The Clute Institute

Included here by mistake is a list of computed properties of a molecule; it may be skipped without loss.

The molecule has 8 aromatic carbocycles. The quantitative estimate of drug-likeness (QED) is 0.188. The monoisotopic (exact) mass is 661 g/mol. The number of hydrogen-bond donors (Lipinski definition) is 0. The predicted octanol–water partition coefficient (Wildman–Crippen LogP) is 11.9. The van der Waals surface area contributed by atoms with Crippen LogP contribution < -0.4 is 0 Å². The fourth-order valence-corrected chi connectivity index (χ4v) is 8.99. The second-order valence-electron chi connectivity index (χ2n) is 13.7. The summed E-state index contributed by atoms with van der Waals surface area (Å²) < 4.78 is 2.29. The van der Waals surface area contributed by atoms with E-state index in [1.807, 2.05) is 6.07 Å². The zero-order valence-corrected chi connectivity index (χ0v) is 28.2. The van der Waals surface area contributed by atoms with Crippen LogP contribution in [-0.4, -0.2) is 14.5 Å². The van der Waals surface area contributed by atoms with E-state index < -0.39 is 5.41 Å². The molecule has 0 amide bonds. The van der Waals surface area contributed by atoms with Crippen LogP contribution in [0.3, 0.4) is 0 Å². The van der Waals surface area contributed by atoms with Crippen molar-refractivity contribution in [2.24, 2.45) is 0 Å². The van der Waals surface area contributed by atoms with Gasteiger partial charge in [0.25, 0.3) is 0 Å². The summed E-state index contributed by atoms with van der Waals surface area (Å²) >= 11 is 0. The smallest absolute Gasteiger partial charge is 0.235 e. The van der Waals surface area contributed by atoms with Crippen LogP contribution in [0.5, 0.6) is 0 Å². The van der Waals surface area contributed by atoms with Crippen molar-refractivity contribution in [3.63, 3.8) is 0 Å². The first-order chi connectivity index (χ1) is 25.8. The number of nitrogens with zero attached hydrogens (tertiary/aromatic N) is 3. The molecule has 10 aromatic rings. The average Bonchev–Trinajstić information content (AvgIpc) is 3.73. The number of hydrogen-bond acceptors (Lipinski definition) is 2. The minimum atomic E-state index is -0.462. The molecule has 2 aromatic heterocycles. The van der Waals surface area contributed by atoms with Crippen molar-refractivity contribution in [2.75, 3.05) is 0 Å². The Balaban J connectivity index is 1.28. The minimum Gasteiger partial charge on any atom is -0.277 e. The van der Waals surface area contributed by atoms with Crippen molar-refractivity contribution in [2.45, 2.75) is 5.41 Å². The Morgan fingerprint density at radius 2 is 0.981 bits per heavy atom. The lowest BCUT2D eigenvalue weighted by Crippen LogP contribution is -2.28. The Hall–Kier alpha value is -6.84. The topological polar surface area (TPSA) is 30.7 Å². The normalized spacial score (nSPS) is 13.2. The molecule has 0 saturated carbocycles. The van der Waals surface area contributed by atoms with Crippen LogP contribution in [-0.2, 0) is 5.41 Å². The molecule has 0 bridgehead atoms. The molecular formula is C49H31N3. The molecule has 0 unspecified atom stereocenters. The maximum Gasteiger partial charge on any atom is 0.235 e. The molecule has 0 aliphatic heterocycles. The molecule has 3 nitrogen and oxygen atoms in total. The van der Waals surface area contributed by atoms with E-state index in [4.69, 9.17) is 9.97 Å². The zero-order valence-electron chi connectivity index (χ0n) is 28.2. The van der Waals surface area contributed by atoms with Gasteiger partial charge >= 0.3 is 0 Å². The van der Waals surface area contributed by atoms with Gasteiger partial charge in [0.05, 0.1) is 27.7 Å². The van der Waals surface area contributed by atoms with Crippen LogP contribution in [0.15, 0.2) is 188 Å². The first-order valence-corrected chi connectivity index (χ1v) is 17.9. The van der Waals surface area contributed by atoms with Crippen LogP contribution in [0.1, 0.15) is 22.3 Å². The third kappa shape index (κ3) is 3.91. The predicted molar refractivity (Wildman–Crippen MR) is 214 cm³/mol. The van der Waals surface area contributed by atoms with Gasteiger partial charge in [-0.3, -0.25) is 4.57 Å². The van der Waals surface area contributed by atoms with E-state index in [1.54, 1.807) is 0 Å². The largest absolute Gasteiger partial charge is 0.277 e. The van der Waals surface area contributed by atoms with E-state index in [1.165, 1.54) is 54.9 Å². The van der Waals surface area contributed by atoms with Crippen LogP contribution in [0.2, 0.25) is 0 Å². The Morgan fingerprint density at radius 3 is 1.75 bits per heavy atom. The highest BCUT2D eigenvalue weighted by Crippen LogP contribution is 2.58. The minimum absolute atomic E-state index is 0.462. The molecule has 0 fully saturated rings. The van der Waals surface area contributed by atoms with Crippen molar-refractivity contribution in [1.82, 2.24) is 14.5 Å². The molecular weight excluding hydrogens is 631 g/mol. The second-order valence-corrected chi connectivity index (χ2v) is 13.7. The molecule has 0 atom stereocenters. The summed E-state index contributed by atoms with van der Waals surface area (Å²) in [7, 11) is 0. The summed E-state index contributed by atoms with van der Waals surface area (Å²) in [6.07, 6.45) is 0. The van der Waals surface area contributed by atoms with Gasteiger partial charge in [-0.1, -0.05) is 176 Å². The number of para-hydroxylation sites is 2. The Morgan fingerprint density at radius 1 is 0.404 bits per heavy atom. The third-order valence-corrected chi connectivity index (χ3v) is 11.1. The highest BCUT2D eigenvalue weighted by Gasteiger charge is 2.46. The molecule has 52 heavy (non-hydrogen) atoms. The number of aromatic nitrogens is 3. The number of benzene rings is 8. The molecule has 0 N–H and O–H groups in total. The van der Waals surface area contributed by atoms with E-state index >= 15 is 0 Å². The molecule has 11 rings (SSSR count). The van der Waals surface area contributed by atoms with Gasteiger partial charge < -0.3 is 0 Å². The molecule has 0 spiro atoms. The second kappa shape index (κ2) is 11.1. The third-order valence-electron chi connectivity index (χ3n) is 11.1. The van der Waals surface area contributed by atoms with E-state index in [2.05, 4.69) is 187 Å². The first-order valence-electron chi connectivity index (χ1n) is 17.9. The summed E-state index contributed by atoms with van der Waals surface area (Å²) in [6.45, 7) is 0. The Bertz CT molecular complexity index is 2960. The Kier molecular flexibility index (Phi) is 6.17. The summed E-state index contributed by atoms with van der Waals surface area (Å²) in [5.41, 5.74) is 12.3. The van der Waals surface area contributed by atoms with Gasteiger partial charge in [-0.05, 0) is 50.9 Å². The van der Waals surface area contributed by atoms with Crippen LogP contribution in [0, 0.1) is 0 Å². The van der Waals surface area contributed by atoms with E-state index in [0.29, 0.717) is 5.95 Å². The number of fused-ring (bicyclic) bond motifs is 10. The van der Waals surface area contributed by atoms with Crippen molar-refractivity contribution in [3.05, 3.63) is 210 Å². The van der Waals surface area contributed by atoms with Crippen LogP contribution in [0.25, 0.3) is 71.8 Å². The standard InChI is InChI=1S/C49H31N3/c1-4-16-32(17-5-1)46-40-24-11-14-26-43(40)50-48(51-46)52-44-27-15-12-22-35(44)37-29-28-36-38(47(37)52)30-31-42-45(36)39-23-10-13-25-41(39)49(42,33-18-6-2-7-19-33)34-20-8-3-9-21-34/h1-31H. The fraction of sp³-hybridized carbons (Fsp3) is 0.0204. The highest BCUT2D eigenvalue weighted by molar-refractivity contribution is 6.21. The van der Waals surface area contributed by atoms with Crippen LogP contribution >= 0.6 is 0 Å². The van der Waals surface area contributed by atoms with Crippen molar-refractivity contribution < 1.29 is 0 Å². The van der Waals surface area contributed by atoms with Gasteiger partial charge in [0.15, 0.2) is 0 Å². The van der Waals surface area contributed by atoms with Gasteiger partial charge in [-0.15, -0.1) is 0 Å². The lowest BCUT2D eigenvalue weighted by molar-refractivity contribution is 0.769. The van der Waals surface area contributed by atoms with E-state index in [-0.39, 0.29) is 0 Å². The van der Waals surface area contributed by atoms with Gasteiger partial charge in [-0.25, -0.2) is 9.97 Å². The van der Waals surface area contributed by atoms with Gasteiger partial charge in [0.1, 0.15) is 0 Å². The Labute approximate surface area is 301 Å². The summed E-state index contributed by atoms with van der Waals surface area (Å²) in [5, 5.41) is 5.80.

This paper examines the historical predictive power of future spot spread in estimating currency changes. Currency futures and spot rates over the last two decades are examined. results show that as forecast horizon of currency depreciation increases, the slope coefficients become less positive, first losing their significance, and eventually for 1-month regressions, becoming negative for the British pound, Swiss franc and Japanese yen (significantly negative for the yen) indicating risk premiums differ with forecast horizon. On the other hand, expectations hypothesis is validated when the forecast horizon is 1 day. These results hold for each decade separately, as well as the total sample. Comparison of early (1980s) and recent (1990s) periods reveals expectations hypothesis is validated in the recent period. This indicates the trend towards a more efficient market. This should not be very surprising with the introduction of round the clock electronic trading medium and reduction of transaction fees in futures markets. This also implies that the absolute value of the risk premium has decreased over the last two decades. The extreme case of forward premium puzzle in one-month forecasts diminishes in the 1990s. The results are robust to partitioning the sample period into four sub samples and separating the data based on maturity of futures contracts.